One of the most interesting and gratifying projects to enter our doors in 2019 was the Destination Nature podcast by The Nature Conservancy.
Back in June, I received a call from Stacy Raine, a California-based producer that was looking for a partner to collaborate on a pilot podcast series that was still in the conceptual stages. She had been contacting audio producers all over the country, looking for someone that could help her get a three episode podcast pilot recorded, edited, produced and launched. The purpose of the podcast would be to showcase the important work that The Nature Conservancy was doing, and the general production requirements were going to be very high.
Stacy and I talked a lot in the early phases – dishing on podcasts that we respected and enjoyed, mapping out workflows and budgets, and generally getting to know one another. It was quickly apparent that we shared a similar aesthetic and that we were both going to put everything into making this production the best it can be, so once budgets and timelines were sorted we were off and running.
To even get started, we’d have to put together a recording rig for her voiceovers. We also hadn’t named it. We couldn’t go crazy on the budget because this was just a pilot and no one was sure if a longer run was going to get funded, and we had to collaborate long-distance since we both live in different states. We eventually came to a bare-bones but functional setup that just involved a mic, some blankets and a hand-held portable recorder, and the name “Destination Nature”.
With voiceover sorted we went about creating the rest of the parts needed for a podcast of this style. After picking through a large stack of production music that never hit the tone exactly right, Bradley Morgan Dale, our music supervisor and lead composer pulled in some compositions that he’d been using to test out some new instruments and began molding those into what would become the theme music of the show.
At the same time, Stacy was coordinating and recording the various scientists that would end up telling the primary stories in these episodes. There was a mix of new studio interviews, existing TNC footage, and even new recordings made out in the field that were brought together to form the basis of the three entirely different stories that these podcasts were going to tell.
Once the interviews were recorded they were transcribed and fact-checked, and from there Stacy would put together a paper-edit of the initial shape of the show.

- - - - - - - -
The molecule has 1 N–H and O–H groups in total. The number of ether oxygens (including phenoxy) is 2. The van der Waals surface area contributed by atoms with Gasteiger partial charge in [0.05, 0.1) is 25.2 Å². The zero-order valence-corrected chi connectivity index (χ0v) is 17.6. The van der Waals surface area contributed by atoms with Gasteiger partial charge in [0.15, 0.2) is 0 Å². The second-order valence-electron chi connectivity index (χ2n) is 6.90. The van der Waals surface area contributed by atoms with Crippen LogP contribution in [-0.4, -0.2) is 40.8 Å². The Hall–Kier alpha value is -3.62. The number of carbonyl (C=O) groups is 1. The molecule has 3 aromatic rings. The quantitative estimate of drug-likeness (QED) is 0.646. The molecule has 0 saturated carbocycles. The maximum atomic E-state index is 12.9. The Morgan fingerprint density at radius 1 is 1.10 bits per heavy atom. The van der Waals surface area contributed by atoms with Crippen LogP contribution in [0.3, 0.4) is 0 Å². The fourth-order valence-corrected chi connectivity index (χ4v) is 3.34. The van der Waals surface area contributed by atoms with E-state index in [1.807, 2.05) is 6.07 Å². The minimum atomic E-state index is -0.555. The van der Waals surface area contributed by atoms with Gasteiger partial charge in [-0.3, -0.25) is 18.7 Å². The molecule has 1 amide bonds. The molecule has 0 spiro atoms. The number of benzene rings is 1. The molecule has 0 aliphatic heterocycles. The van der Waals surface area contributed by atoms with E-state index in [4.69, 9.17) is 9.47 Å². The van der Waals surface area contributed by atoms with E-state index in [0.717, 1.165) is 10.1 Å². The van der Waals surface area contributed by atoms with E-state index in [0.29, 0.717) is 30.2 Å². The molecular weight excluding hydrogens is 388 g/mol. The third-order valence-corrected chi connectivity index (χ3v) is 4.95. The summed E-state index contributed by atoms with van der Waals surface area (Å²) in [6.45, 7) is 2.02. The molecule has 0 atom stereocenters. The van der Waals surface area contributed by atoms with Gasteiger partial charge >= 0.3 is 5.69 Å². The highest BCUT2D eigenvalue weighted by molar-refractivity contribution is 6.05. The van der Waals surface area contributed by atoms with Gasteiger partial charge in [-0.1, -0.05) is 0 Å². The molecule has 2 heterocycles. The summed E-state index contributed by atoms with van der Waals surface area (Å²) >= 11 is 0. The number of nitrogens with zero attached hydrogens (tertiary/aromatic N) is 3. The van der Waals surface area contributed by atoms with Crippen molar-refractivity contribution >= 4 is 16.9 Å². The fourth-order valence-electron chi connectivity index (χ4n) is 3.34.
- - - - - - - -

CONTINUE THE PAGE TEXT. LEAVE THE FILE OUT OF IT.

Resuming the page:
Hours of recordings were pored over and reduced to the tightest and clearest parts of the story, and once that initial pass was done I was handed the raw tape and the paper edit with the task of getting a first cut put together. The process of putting the first cut in place required me to develop a workflow that allowed quick movement from the appropriate timecode in the raw tape to the relevant position in the composite edit. As I created the first edit, I was simultaneously sorting the clips into tracks by who was speaking, so that each voice could get its own global compression and eq treatment.
The first paper edit was cut in regular transcription format, but we quickly shifted to a spreadsheet based format so that we could assign each spoken line a specific line number in the spreadsheet. This allowed us to sort the script by who was speaking, by the source location, and then back to line number order.
With the first edit completed, Stacy and her team would pore over the actualized version of the paper edit while Brad and I got to work on the rest of the sounds. Brad would do an initial music pass against the first edit and I would collaborate with him about where we were doing things with music vs sound effects in any given part of the story. We’d set to work re-timing the voice track to give room for the score and the sounds to do their parts in the telling of the story, and this allowed us to keep pace with the number of changes that would be coming.
The spreadsheeting process became hugely important later in the process as we would shift around big parts of the first edit after an initial listen in order to clarify or tighten the story. Having everything numbered meant that we could strikethrough big blocks of text, move them to a new location, and be able to re-trace our steps the entire way. It also allowed for small additions or clarifications via voiceover that would come back as requirements from the fact checkers.
Notes would come back, and I would then integrate everything into a mostly filled out second pass that included interviews, VO, sound effects and score. From there a second round of revisions would be noted on the TNC side, and from here we’re mostly dealing with smaller tweaks to content on the voice edit side, VO pickups and changes, and broader thoughts and notes on the sounds, music, timing, and overall mix.
Another round or two of tweaks and we had a podcast that was ready to go.
These types of productions can take weeks to produce, and they require a clarity of purpose from the top that can be the final guide for the entire team to follow. We were very fortunate to have that in spades with what Stacy and her team were able to produce. These stories were amazing, the recording, scoring and editing process could not have gone better, and we were left with a project that we could all be proud to see out in the world.
I couldn’t be more grateful that I got that phone call just a few months ago.